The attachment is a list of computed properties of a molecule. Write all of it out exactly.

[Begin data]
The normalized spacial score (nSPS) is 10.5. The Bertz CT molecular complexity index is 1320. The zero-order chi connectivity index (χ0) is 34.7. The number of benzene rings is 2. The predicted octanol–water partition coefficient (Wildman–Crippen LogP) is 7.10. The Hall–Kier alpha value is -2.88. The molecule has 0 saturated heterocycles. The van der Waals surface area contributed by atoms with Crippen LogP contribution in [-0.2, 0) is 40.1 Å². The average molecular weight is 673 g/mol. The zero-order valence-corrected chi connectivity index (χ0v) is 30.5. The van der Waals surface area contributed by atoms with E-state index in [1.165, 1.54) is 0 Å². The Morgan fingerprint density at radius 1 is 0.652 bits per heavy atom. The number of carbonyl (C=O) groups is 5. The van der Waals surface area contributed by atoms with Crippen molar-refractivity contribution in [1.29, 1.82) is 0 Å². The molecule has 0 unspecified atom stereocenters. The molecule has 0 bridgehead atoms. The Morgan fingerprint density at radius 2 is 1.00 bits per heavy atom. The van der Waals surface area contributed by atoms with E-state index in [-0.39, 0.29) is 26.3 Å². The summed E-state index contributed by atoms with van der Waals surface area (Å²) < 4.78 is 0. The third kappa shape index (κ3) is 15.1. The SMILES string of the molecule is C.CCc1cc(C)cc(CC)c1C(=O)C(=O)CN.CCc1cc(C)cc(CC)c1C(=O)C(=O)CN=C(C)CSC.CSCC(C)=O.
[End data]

The normalized spacial score (nSPS) is 10.5. The Bertz CT molecular complexity index is 1320. The zero-order chi connectivity index (χ0) is 34.7. The number of benzene rings is 2. The predicted octanol–water partition coefficient (Wildman–Crippen LogP) is 7.10. The Hall–Kier alpha value is -2.88. The molecule has 0 saturated heterocycles. The van der Waals surface area contributed by atoms with Crippen LogP contribution in [-0.2, 0) is 40.1 Å². The average molecular weight is 673 g/mol. The zero-order valence-corrected chi connectivity index (χ0v) is 30.5. The van der Waals surface area contributed by atoms with E-state index in [1.165, 1.54) is 0 Å². The Morgan fingerprint density at radius 1 is 0.652 bits per heavy atom. The number of carbonyl (C=O) groups is 5. The van der Waals surface area contributed by atoms with Crippen molar-refractivity contribution in [1.29, 1.82) is 0 Å². The molecule has 0 unspecified atom stereocenters. The molecule has 0 bridgehead atoms. The Morgan fingerprint density at radius 2 is 1.00 bits per heavy atom. The van der Waals surface area contributed by atoms with E-state index in [-0.39, 0.29) is 26.3 Å². The summed E-state index contributed by atoms with van der Waals surface area (Å²) < 4.78 is 0. The third kappa shape index (κ3) is 15.1. The SMILES string of the molecule is C.CCc1cc(C)cc(CC)c1C(=O)C(=O)CN.CCc1cc(C)cc(CC)c1C(=O)C(=O)CN=C(C)CSC.CSCC(C)=O.